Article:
Can you identify these politicians just by looking at their photos?
Gov. Roy Cooper, a Democrat who has served since 2017, will leave the office at the end of 2024, since he is term-limited and can’t serve a third consecutive term.
Cooper was correctly identified by 80% of respondents, while 15% said they didn’t know who he was.
Lt. Gov. Mark Robinson, a Republican, has served since 2021 and in April launched his 2024 campaign for governor.
Robinson was correctly identified by 43% of respondents, while 44% said they didn’t know who he was.
House Speaker Tim Moore, a Republican, has served as leader of the House GOP caucus since 2015, and in the House since 2002.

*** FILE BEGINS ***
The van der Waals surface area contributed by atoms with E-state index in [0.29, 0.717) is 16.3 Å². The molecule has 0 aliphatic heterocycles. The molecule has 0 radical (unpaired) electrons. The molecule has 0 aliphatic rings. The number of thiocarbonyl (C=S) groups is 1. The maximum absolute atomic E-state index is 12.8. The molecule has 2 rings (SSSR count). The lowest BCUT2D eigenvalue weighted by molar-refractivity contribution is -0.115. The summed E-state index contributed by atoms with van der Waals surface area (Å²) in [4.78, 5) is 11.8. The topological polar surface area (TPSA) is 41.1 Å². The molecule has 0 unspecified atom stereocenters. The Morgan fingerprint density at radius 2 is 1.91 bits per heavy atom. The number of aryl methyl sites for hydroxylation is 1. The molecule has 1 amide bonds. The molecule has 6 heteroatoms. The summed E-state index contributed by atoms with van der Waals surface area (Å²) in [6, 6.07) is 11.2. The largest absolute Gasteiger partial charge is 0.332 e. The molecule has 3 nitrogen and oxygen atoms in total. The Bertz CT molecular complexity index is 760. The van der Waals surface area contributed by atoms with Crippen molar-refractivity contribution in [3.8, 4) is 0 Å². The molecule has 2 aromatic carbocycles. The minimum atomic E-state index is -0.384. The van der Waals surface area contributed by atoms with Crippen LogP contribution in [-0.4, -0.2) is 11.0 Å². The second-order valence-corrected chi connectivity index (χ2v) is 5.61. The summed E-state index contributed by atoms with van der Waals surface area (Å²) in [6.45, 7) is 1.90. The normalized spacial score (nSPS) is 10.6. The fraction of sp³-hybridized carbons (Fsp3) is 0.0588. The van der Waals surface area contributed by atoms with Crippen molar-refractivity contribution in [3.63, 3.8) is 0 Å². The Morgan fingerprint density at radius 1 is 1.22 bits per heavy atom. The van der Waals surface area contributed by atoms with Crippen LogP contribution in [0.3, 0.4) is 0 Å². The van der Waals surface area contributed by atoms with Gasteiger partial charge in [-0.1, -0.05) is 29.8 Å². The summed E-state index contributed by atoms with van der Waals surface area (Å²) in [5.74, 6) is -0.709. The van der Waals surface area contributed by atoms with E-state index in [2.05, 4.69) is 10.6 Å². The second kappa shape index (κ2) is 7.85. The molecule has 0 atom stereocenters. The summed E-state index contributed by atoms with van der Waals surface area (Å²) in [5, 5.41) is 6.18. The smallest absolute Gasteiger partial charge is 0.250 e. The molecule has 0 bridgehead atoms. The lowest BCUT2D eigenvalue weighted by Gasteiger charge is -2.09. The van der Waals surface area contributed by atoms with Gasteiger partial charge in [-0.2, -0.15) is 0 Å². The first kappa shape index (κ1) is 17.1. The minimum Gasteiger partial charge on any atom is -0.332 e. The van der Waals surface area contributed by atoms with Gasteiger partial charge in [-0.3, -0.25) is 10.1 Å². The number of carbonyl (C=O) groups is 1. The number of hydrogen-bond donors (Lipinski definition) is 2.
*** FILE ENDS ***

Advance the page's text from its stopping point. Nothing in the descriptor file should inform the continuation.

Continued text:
Moore was correctly identified by 13% of respondents, while 71% said they didn’t know who he was.
Senate leader Phil Berger, a Republican, has served as leader of the Senate GOP caucus since 2004, and as Senate president pro tempore since 2011.
Berger was correctly identified by 16% of respondents, while 73% said they didn’t know who he was.
Attorney General Josh Stein, a Democrat, has served in the role since 2017. In January, Stein launched his 2024 campaign for governor.
Stein was correctly identified by 19% of respondents, while 68% said they didn’t know who he was.
State Treasurer Dale Folwell, a Republican who has served in that position since 2017, entered the 2024 race for governor in March.
Folwell was correctly identified by 12% of respondents, while 71% said they didn’t know who he was.
Former U.S. Rep. Mark Walker, a Republican who represented North Carolina’s 6th congressional district in the U.S. House from 2015 to 2021, entered the 2024 race for governor in May.